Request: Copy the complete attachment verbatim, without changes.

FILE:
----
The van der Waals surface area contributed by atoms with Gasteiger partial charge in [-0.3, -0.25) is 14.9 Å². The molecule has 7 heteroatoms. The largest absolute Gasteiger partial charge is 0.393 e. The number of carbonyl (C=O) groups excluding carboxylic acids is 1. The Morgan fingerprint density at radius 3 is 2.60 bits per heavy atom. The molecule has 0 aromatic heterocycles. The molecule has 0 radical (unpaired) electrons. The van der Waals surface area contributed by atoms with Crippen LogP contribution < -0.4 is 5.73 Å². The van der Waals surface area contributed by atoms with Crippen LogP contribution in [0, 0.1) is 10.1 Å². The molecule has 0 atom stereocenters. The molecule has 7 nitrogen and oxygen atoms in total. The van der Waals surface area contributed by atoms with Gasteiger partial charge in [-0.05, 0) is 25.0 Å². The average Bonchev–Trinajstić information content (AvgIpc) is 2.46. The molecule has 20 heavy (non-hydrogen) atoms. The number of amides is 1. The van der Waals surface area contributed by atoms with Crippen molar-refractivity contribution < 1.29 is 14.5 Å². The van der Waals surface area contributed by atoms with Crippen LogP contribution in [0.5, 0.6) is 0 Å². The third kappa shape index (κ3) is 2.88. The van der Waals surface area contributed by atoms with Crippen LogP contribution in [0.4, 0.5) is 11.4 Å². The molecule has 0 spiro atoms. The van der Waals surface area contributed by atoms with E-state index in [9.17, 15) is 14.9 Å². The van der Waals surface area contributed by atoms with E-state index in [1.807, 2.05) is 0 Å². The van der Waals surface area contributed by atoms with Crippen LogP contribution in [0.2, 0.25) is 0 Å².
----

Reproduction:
The van der Waals surface area contributed by atoms with Gasteiger partial charge in [-0.3, -0.25) is 14.9 Å². The molecule has 7 heteroatoms. The largest absolute Gasteiger partial charge is 0.393 e. The number of carbonyl (C=O) groups excluding carboxylic acids is 1. The Morgan fingerprint density at radius 3 is 2.60 bits per heavy atom. The molecule has 0 aromatic heterocycles. The molecule has 0 radical (unpaired) electrons. The van der Waals surface area contributed by atoms with Crippen LogP contribution < -0.4 is 5.73 Å². The van der Waals surface area contributed by atoms with Crippen LogP contribution in [0, 0.1) is 10.1 Å². The molecule has 0 atom stereocenters. The molecule has 7 nitrogen and oxygen atoms in total. The van der Waals surface area contributed by atoms with Gasteiger partial charge in [-0.05, 0) is 25.0 Å². The average Bonchev–Trinajstić information content (AvgIpc) is 2.46. The molecule has 20 heavy (non-hydrogen) atoms. The number of amides is 1. The van der Waals surface area contributed by atoms with Crippen molar-refractivity contribution < 1.29 is 14.5 Å². The van der Waals surface area contributed by atoms with Crippen LogP contribution in [0.5, 0.6) is 0 Å². The third kappa shape index (κ3) is 2.88. The van der Waals surface area contributed by atoms with Crippen LogP contribution in [0.4, 0.5) is 11.4 Å². The molecule has 0 spiro atoms. The van der Waals surface area contributed by atoms with E-state index in [9.17, 15) is 14.9 Å². The van der Waals surface area contributed by atoms with E-state index in [1.807, 2.05) is 0 Å². The van der Waals surface area contributed by atoms with Crippen LogP contribution in [0.2, 0.25) is 0 Å².